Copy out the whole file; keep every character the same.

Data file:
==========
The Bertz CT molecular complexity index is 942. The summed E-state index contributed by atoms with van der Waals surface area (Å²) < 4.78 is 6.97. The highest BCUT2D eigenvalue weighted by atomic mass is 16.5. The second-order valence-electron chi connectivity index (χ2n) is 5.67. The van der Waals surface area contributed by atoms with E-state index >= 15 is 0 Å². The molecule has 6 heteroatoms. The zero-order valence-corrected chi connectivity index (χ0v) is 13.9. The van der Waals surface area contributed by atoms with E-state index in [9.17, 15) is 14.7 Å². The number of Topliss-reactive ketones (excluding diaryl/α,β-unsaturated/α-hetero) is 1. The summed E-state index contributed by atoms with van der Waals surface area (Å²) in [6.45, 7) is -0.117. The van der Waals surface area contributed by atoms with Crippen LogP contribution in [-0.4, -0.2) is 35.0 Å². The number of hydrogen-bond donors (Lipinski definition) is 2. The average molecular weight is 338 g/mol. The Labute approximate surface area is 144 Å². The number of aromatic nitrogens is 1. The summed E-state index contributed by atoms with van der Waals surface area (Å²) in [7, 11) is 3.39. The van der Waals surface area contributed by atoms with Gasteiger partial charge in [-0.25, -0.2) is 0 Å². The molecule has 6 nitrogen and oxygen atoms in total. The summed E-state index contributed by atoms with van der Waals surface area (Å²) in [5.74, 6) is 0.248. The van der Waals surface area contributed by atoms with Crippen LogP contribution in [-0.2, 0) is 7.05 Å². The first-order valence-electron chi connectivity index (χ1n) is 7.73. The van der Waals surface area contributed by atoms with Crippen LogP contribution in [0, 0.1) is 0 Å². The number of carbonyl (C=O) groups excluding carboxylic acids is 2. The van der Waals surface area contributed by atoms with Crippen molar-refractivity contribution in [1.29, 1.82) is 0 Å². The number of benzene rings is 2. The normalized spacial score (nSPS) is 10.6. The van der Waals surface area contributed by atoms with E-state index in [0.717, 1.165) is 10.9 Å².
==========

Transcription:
The Bertz CT molecular complexity index is 942. The summed E-state index contributed by atoms with van der Waals surface area (Å²) < 4.78 is 6.97. The highest BCUT2D eigenvalue weighted by atomic mass is 16.5. The second-order valence-electron chi connectivity index (χ2n) is 5.67. The van der Waals surface area contributed by atoms with E-state index >= 15 is 0 Å². The molecule has 6 heteroatoms. The zero-order valence-corrected chi connectivity index (χ0v) is 13.9. The van der Waals surface area contributed by atoms with E-state index in [9.17, 15) is 14.7 Å². The number of Topliss-reactive ketones (excluding diaryl/α,β-unsaturated/α-hetero) is 1. The summed E-state index contributed by atoms with van der Waals surface area (Å²) in [6.45, 7) is -0.117. The van der Waals surface area contributed by atoms with Crippen LogP contribution in [-0.4, -0.2) is 35.0 Å². The number of hydrogen-bond donors (Lipinski definition) is 2. The average molecular weight is 338 g/mol. The Labute approximate surface area is 144 Å². The number of aromatic nitrogens is 1. The summed E-state index contributed by atoms with van der Waals surface area (Å²) in [7, 11) is 3.39. The van der Waals surface area contributed by atoms with Gasteiger partial charge in [-0.25, -0.2) is 0 Å². The molecule has 6 nitrogen and oxygen atoms in total. The summed E-state index contributed by atoms with van der Waals surface area (Å²) in [5.74, 6) is 0.248. The van der Waals surface area contributed by atoms with Crippen LogP contribution in [-0.2, 0) is 7.05 Å². The first-order valence-electron chi connectivity index (χ1n) is 7.73. The van der Waals surface area contributed by atoms with Crippen LogP contribution in [0, 0.1) is 0 Å². The number of carbonyl (C=O) groups excluding carboxylic acids is 2. The van der Waals surface area contributed by atoms with Crippen molar-refractivity contribution in [1.29, 1.82) is 0 Å². The number of benzene rings is 2. The normalized spacial score (nSPS) is 10.6. The van der Waals surface area contributed by atoms with E-state index in [0.717, 1.165) is 10.9 Å².